Archive for the ‘Jim Jackson’ Category

Old Dog Blue

January 16, 2013

from http://www.celestialmonochord.org:

When I first heard Jim Jackson sing Old Dog Blue, my reaction was to regret its sexism. In the first verse, the singer off-handedly mentions the recent death of his wife, and then goes on to mourn the death of his dog, movingly, in verse after verse after verse:

I’m going back where I come
I’m going back where I come
I’m going back to Giles County
My wife died and left me a bounty
Me and them pretty girls ganged around
That’s the reason I’m going to Giles County

Had an old dog whose name was Blue
You know Blue was mighty true
You know Blue was a good old dog
Blue treed a possum in a hollow log
You know from that he’s a good old dog

Do we take this as a joke about the relative importance of wives and dogs?

I’ve seen (can’t remember where) the explanation that the song is hard to sort out because it’s really two or more songs spliced together. The line mentioning his wife is like a vestigial organ, left over from some previous stage in the song’s evolution. There’s some support for this view. Later, in the middle of everything, we get this strange non-sequitur:

Blue treed a possum out on a limb
Blue looked at me and I looked at him
Grabbed that possum, put him in a sack
Don’t move, Blue, ’til I get back.

It rained, it rained, yeah
It rained, it rained, yeah

Who been here since I been gone?
Little bitty girl with the red dress on
Who been here since I been gone?
Little bitty girl with the red dress on

Is the dog wearing a dress? No, this verse about a girl in a red dress waiting for the singer appears often in old folk and blues songs — so, it’s what’s called a “floating stanza.”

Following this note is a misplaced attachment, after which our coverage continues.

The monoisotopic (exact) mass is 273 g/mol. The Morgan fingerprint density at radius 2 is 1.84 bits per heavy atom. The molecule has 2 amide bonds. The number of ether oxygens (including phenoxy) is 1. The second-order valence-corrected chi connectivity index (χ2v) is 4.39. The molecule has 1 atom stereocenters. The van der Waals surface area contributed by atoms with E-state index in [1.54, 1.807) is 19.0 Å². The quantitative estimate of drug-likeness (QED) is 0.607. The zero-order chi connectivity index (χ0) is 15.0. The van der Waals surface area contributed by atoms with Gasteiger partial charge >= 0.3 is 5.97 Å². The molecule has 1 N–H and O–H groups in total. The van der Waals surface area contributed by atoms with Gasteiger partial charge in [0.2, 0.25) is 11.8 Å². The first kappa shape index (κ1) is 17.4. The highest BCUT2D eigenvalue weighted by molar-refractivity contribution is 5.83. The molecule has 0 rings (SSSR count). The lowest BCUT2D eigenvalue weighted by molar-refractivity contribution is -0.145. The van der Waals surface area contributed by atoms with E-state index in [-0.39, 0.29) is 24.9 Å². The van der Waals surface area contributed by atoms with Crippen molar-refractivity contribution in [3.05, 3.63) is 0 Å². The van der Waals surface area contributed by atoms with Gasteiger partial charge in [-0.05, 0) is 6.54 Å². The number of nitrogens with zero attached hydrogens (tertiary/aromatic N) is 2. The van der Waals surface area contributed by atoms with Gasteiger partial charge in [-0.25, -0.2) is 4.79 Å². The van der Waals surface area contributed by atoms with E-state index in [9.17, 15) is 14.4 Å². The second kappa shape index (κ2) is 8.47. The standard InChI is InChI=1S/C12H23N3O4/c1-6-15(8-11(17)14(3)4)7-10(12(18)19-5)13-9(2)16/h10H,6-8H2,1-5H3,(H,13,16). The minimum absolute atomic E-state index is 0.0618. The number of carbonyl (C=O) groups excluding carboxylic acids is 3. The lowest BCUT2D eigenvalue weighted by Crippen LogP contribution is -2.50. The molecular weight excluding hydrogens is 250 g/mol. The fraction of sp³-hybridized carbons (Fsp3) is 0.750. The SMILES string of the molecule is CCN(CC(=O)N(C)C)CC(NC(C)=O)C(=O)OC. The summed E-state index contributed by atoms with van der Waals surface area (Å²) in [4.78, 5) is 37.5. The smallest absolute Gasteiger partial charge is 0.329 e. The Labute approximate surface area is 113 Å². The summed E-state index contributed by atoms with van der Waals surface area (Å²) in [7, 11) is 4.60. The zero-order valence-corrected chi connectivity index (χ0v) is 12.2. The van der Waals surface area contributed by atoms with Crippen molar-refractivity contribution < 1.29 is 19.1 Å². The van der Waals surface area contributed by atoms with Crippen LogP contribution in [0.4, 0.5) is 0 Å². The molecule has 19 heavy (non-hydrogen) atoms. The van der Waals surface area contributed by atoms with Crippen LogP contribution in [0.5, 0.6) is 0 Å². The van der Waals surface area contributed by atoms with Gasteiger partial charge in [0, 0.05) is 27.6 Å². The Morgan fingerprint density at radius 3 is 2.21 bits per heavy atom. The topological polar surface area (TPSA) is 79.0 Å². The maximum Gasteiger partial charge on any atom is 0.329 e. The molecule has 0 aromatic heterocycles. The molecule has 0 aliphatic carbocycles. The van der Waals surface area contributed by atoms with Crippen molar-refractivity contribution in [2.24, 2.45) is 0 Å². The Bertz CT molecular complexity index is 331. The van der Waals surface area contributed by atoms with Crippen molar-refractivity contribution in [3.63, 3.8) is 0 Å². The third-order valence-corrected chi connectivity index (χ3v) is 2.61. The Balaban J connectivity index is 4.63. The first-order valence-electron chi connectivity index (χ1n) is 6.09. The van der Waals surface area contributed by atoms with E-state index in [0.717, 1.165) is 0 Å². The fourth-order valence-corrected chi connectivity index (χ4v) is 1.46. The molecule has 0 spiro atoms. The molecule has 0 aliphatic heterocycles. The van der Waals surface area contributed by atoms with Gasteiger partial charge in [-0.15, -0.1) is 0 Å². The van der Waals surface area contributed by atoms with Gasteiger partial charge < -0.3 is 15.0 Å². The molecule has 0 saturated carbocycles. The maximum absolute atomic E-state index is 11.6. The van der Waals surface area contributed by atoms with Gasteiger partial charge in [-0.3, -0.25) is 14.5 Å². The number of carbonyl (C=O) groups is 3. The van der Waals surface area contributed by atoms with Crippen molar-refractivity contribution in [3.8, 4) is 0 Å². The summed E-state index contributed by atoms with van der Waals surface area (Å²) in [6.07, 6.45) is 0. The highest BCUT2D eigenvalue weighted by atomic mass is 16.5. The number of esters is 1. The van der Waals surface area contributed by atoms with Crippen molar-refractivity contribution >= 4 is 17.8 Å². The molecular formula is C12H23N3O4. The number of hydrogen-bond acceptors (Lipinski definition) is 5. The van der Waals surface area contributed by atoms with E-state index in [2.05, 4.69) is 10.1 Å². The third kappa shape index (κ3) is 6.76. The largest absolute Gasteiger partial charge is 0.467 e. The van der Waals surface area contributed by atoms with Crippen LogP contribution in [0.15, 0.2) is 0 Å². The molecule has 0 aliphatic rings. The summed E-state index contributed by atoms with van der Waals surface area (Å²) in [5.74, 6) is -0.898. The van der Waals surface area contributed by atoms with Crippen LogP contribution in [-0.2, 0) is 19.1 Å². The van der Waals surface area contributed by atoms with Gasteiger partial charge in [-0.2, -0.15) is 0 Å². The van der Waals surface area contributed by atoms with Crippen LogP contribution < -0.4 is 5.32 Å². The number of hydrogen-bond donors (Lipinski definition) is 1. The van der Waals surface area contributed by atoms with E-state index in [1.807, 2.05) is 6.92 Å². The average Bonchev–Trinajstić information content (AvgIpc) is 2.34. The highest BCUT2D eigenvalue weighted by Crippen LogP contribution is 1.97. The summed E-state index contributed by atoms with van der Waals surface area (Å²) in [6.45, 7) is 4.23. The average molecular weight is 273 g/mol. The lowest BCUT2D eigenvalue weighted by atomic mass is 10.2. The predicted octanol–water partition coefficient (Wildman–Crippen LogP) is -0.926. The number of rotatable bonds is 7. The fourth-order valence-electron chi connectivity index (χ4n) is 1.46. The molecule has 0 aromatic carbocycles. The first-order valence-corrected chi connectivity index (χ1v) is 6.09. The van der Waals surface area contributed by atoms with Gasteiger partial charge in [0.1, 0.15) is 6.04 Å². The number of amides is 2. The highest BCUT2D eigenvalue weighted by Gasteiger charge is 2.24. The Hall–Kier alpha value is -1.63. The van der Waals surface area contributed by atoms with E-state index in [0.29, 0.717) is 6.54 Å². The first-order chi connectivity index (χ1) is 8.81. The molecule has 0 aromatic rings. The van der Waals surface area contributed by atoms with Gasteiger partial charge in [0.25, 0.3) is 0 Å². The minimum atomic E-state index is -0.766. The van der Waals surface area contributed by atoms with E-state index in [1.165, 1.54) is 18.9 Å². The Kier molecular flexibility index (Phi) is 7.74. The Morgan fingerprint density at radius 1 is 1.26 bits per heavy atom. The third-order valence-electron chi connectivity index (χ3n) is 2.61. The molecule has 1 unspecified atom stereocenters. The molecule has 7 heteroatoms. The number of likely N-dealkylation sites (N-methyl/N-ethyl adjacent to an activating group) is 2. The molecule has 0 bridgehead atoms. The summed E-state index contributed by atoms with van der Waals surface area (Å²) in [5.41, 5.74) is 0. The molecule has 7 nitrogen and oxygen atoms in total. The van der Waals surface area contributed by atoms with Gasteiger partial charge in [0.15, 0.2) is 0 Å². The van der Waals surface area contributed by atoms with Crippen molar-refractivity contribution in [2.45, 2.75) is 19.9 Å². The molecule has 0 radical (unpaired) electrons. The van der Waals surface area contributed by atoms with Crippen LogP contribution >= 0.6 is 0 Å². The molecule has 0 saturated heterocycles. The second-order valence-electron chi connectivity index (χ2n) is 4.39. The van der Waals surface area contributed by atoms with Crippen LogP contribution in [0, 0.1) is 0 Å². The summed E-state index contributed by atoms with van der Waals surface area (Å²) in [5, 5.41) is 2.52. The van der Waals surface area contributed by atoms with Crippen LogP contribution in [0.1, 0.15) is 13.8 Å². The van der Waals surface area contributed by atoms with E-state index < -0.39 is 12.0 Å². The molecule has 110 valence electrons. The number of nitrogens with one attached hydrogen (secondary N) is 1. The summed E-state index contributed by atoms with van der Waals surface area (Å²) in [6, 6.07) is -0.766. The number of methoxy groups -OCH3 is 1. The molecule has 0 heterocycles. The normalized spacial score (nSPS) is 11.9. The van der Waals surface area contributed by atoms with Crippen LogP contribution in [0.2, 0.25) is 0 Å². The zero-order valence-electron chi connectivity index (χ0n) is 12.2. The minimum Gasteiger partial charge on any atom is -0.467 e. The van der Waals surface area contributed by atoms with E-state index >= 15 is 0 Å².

But I think it’s slightly condescending, a little dismissive of Jim Jackson’s artistry, to think as if he’s just a passive antenna through which floating stanzas appear and disappear without rhyme or reason. I trust my own aesthetics here — this performance of this text is heartbreaking, and increasingly so each time I hear it, year after year. Jackson chose his words to move us, and it works.

Once you accept that the text is very deliberate, the song comes into focus as brilliant psychological observation. It’s a study of grief, the way it really works in a real brain. It hits with the force it does because it mirrors sorrow as we actually experience it. Do we really always mourn the most obvious things, or do we sometimes focus on proxies, fetishes, or symbols instead?

Jackson’s character’s wife has just died, so he’s decided to go back to a place of his youth, before he was married, to relive happier days. It seems rather optimistic, even desperate — Jackson’s character doesn’t sound so young now.

Blue, too, seems to have been gone for a long time — so long that you’d expect a grown man to have gotten over it a bit. And I suspect he has. What I hear is a mind returning to everything its ever lost, trying to reconnect with it all both physically and emotionally.

By so vividly recalling this dog, by revisiting that intense ENCOUNTER between species (“Blue looked at me and I looked at him”), the singer is tracing his own edges, the limits and contours of his own identity. He is refamiliarizing himself with his manhood and his humanity, through memory.

In this way, Jackson’s character is like the later folk revivalists of the 1950’s and after, about whom Cantwell writes so beautifully. They renounced their identities, abandoned all hope, denied their inheritances, and then — through song — rebuilt themselves. They invented themselves as a new cast of characters meant to inhabit a new world, which they then also built, on a foundation of reinvented memories.

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